GENEVA – Italy failed to protect the right to life of more than 200 migrants who were on board a vessel that sank in the Mediterranean Sea in 2013, the UN Human Rights Committee has found.
In a decision published today, the Human Rights Committee said that Italy had failed to respond promptly to various distress calls from the sinking boat, which was carrying more than 400 adults and children. The State party also failed to explain the delay in dispatching its navy ship, ITS Libra, which was located only about an hour away from the scene.
The Committee’s decision responds to a joint complaint lodged by three Syrians and a Palestine national, who survived the accident but lost their families. On 10 October 2013, they arrived in Zuwarah, a fishing port in Libya, and joined a large group of people mostly escaping from Syria. They boarded a fishing vessel and set to sea around 1:00am. A few hours later, water was flooding in after the vessel was shot by a boat flying a Berber flag in international waters, 113 km south of the Italian island of Lampedusa and 218 km south of Malta.
One of those on board called the Italian number for emergencies at sea, saying they were sinking and forwarding the boat’s coordinates. He rang several times again in the following hours, only to be told after 1pm that as they were in the Maltese search and rescue zone and thus the Italian authorities had forwarded their distress call to the Maltese authority. In spite of the emergency, the Italian operator only passed on to them the phone number of Malta’s Rescue Coordination Centre.
The migrants made several, increasingly desperate, phone calls to the Rescue Coordination Centre and the Armed Force of Malta between 1pm and 3pm. When a Maltese patrol boat arrived at the scene at 5:50pm, the vessel had already capsized. As per Malta’s urgent request, Italy finally instructed its navy ship ITS Libra, which was in the boat’s vicinity, to come to the rescue after 6pm.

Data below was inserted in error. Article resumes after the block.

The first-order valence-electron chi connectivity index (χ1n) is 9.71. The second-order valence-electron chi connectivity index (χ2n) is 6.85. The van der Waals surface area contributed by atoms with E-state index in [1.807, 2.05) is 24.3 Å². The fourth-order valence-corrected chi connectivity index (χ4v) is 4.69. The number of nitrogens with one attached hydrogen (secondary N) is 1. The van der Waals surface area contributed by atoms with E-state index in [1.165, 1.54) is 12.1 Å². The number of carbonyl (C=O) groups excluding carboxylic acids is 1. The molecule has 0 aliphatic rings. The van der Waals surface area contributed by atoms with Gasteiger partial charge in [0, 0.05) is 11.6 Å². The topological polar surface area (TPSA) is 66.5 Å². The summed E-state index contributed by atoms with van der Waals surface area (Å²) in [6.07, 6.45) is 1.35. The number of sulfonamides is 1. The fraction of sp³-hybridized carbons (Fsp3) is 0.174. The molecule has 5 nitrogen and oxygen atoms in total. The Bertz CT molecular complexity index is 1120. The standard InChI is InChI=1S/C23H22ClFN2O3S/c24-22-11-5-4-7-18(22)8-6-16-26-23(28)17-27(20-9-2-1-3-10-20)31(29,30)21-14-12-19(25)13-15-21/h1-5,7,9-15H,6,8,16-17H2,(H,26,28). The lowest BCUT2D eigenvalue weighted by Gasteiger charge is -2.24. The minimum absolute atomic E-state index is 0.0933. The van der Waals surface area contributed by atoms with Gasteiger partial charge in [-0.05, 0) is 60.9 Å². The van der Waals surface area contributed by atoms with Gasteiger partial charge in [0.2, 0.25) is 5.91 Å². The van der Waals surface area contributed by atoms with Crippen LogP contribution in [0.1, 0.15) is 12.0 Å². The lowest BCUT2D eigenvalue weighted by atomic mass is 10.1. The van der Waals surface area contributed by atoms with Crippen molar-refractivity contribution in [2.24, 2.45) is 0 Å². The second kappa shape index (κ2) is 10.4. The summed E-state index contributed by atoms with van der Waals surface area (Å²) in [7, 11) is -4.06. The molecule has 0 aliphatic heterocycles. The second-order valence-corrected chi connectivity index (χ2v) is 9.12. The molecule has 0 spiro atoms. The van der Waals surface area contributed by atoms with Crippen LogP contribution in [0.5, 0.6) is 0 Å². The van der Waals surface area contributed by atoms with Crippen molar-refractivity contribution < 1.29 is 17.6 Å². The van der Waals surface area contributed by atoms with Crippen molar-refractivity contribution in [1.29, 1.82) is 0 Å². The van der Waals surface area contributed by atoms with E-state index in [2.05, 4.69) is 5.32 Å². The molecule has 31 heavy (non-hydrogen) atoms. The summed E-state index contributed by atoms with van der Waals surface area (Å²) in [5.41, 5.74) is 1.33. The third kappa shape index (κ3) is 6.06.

As a result of the delayed action, over 200 people, including 60 children, drowned. Some surviving migrants took the Italian authorities to various courts and to the Committee as Italy failed to take appropriate measures to save their relatives, and thus violated their right to life.
“It is a complex case. The accident happened in the international waters within the Maltese search and rescue zone but the location was indeed closest to Italy and to one of its naval ships. Had the Italian authorities immediately directed its naval ship and coast guard boats after the distress calls, the rescue would have reached the vessel at the latest two hours before it sank,” committee member Hélène Tigroudja said.
“State parties are required under the international law of the sea to take steps to protect the lives of all individuals who find themselves in a situation of distress at sea. Even though the sinking vessel was not located in Italy’s search and rescue zone, the Italian authority had a duty to support the search and rescue mission to save the lives of the migrants. Italy’s delayed action had a direct impact on the loss of hundreds of lives,” Tigroudja added.
The Committee urged Italy to proceed with an independent and timely investigation and to prosecute those responsible. Italy and other countries involved in the tragedy also need to provide effective remedy to those who lost their families in the accident.
A parallel claim brought against Malta was rejected by the Committee as the plaintiffs did not bring legal proceedings before courts in Malta, which is one of the requirements, prior to filing their case to the Committee.